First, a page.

JOHN CHAPPELL: Folded Flags and Tears Well Up Every Time
It is a moving tribute. No matter how often I see it, it's hard to keep my eyes dry. I think of all the homes where those flags are kept.
Recently my old friend Bill Dial forwarded a pair of prize-winning photos. The first showed two Marines draping a soldier's casket with the flag of the nation. The other, taken later, showed his young widow sleeping on a cot beside it -- one last night next to the body of her husband -- as he lay in his flag-draped coffin guarded by the two Marines.
Dial lives on Lady's Island in the low country of South Carolina. It is an area heavily populated by military families. There is a Marine air station. Parris Island is next door. The county has about as many military retirees as we have here. People in uniform are a common sight.
"I see some of these people every day," he says. "Whitewall haircuts are all around us here. I see young mothers with their toddlers in the grocery store, their husbands in Baghdad or Fallujah or someplace worse. They are good, brave and true-serving people."
Photos had him in tears at 8 in the morning, sitting and staring at images on his computer screen. They had much the same effect on me when I saw them. I thought of knocks on doors, officers with long-dreaded messages and flags to deliver.
Dial himself had a glancing blow of what such a visit is like.
"I didn't go to Vietnam; bad knees," he says. "I hadn't planned that. My plan was to tell them I type 80 words a minute, knowing they needed clerk-typists more than they needed shooters."
He has three friends with names on that black wall in Washington. One of them is Bill Branch.
"He was an orphaned kid from New Jersey," Dial says. "He came to Georgia Military Academy because his foster parents didn't know what else to do with him before he went to jail."
Bill's dad taught English there. The two became close friends.
"He was a talented artist," Dial says. "Made money doing sweatshirts for guys in school. Was the cartoonist for the school paper when I was the editor, and that's how we became running mates. He was a crazy, slightly out of control hell-raiser -- as was I at the time."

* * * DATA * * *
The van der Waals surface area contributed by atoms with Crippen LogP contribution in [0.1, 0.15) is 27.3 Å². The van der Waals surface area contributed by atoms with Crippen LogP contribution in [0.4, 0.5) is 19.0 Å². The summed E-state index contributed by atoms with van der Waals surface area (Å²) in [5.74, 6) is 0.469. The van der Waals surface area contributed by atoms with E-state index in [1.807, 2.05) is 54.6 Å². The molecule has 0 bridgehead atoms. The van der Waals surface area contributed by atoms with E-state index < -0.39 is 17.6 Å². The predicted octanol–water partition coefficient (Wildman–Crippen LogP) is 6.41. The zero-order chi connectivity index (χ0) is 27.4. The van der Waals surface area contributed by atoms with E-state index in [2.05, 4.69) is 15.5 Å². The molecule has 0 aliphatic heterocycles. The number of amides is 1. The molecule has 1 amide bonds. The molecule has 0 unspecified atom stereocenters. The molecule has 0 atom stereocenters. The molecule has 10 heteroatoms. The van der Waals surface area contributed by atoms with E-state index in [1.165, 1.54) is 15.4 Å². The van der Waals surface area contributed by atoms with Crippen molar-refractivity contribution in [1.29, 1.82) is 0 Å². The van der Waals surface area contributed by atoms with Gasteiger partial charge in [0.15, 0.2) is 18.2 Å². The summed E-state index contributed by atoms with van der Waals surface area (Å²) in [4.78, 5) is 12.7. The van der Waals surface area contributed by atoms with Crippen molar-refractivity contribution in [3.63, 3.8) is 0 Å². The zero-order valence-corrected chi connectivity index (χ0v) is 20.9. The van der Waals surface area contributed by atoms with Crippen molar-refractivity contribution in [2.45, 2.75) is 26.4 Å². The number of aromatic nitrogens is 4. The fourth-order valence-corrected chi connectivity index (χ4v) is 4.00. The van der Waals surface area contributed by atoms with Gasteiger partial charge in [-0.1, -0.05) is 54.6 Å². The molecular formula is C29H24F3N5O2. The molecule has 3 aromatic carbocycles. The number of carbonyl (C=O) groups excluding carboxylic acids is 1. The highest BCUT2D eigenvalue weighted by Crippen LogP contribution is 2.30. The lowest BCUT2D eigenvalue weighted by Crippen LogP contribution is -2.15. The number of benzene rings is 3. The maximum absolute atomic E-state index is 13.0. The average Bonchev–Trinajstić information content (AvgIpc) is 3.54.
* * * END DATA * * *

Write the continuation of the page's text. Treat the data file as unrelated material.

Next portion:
The artist went on to North Georgia College, a military college. Then, commissioned as a lieutenant, he went to Vietnam.
"He served two tours with honor," Dial says. "Won a bronze star. Got promoted to captain. On his third re-up he was there for only one week, and stepped on a land mine that tore him in half."
Dial's father woke him early one morning.
"There's an Army captain here to see you," he told his son.
Dial thought he was in trouble.
"But they said I had bad knees," he said, his first thought before going to the front door. "There was the captain and a chaplain. They were just as puzzled as I was, double-checking their paperwork and looking at this 21-year-old in the doorway."
Finally, the captain told him that he was sorry to report that Capt. William Branch had died in action in Vietnam. And then the chaplain gave Dial a triangular folded flag.
"We don't know why Captain Branch put your name down as next of kin," the captain said.
Dial looked down at the carbon copy of a standard army form Branch had signed.
"There was that comical Walt Disney style signature that he put on all his cartoons," he says. "His parents were dead. He may have meant this as a joke. He was that kind of guy. And he also probably thought he was bulletproof. But it was serious to the captain and the chaplain, and to me."
Years later, he found himself in Washington.
"I went to the wall," Dial says. "I found Bill Branch's name. I leaned against the wall and wept. It just welled up in me after all those years. Somewhere in a box in storage I still have the flag."
John Chappell may be reached at email@example.com or at 783-5841.
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